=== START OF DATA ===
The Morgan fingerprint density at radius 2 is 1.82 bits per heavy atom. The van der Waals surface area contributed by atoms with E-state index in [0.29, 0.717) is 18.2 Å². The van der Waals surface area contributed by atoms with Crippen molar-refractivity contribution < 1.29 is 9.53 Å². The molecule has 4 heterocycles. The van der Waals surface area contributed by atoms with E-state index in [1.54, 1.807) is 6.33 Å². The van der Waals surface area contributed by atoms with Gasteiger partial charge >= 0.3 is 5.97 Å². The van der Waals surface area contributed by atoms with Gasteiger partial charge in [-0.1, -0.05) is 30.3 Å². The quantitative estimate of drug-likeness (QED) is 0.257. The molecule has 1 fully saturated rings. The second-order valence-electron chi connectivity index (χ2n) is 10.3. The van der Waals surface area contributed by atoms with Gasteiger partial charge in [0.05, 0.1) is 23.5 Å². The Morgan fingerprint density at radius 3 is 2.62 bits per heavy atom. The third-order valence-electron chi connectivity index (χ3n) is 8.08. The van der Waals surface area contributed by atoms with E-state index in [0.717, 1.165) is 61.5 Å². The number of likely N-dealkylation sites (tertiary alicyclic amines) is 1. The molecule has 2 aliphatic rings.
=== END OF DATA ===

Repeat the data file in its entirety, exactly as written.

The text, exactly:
The Morgan fingerprint density at radius 2 is 1.82 bits per heavy atom. The van der Waals surface area contributed by atoms with E-state index in [0.29, 0.717) is 18.2 Å². The van der Waals surface area contributed by atoms with Crippen molar-refractivity contribution < 1.29 is 9.53 Å². The molecule has 4 heterocycles. The van der Waals surface area contributed by atoms with E-state index in [1.54, 1.807) is 6.33 Å². The van der Waals surface area contributed by atoms with Gasteiger partial charge >= 0.3 is 5.97 Å². The van der Waals surface area contributed by atoms with Gasteiger partial charge in [-0.1, -0.05) is 30.3 Å². The quantitative estimate of drug-likeness (QED) is 0.257. The molecule has 1 fully saturated rings. The second-order valence-electron chi connectivity index (χ2n) is 10.3. The van der Waals surface area contributed by atoms with Gasteiger partial charge in [0.05, 0.1) is 23.5 Å². The Morgan fingerprint density at radius 3 is 2.62 bits per heavy atom. The third-order valence-electron chi connectivity index (χ3n) is 8.08. The van der Waals surface area contributed by atoms with E-state index in [0.717, 1.165) is 61.5 Å². The number of likely N-dealkylation sites (tertiary alicyclic amines) is 1. The molecule has 2 aliphatic rings.